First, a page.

It flowers in June and stays green all summer.
Another very nice hardy bulb from South Africa is Moraea modesta. I grow it in the same conditions as the Massonia.

Paul T

  • Our man in Canberra
  • Hero Member
  • *****
  • Posts: 8440
  • Country: au
  • Paul T.
Re: Massonia pustulata
« Reply #11 on: November 29, 2007, 08:03:22 AM »
Paul,

I grow Massonia jasminiflora (well as far as I know it is correctly named) but mine has none of the leaf markings at all.  A favourite of mine as it flowers well but is nice and petite!!

Peter,

That Moraea is VERY nice.  Interesting colours to it, and definitely a species I haven't come across before.  Thanks for the pic.
Cheers.

Paul T.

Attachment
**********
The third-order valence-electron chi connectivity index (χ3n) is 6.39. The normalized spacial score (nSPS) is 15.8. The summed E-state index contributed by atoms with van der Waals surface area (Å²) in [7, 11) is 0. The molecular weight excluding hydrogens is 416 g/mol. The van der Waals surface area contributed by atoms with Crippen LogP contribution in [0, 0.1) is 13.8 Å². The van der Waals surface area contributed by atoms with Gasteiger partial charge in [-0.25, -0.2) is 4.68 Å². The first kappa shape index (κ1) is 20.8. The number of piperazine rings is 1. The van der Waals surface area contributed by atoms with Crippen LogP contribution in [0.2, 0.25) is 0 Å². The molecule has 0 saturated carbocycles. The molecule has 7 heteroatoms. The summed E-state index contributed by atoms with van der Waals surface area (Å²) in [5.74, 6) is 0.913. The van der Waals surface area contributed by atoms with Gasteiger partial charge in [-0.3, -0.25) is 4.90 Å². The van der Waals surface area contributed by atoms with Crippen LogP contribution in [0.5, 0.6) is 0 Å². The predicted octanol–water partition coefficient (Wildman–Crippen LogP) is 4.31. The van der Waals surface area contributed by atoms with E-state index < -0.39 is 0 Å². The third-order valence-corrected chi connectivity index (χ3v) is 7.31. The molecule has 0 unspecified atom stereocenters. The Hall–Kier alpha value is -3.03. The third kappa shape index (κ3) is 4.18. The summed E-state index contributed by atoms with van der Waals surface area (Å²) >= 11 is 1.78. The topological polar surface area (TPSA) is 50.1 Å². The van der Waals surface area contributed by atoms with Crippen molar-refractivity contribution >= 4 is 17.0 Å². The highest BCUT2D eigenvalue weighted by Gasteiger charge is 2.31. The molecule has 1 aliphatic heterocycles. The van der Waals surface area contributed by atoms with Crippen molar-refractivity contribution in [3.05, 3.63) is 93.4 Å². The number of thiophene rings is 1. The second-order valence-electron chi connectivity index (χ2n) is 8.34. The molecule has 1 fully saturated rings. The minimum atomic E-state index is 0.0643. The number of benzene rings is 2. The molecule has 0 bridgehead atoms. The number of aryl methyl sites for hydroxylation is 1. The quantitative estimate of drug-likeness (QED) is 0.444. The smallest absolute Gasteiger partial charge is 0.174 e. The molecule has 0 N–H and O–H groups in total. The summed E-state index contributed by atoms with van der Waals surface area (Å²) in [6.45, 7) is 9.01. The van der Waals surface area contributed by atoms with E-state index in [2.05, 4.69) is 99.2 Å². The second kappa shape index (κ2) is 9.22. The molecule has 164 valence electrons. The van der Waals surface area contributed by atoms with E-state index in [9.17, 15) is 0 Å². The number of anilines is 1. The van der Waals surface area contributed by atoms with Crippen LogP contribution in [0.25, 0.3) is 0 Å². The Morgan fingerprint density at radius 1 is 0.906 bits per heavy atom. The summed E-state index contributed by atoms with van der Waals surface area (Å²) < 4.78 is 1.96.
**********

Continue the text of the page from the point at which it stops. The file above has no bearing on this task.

Canberra, Australia.
Min winter temp -8 or -9°C. Max summer temp 40°C. Thankfully, maybe once or twice a year only.

WimB

  • always digs deeper...
  • Hero Member
  • *****
  • Posts: 2620
  • Country: be
    • Vlaamse Rotsplanten Vereniging
Re: Massonia pustulata
« Reply #12 on: November 29, 2007, 09:17:38 AM »
Peter,

very nice pictures and a good idea.
Which other species (cacti/bulbs) have you planted in that raised bed?

Wim
Wim Boens - Secretary VRV (Flemish Rock Garden Society) - Seed exchange manager Crocus Group
Wingene Belgium zone 8a

Flemish Rock Garden society (VRV): http://www.vrvforum.be/
Facebook page VRV: http://www.facebook.com/pages/VRV-Vlaamse-Rotsplanten-Vereniging/351755598192270

Paul Cumbleton

  • Pleione Wizard
  • Hero Member
  • *****
  • Posts: 530
  • Country: gb
    • The Pleione Website
Re: Massonia pustulata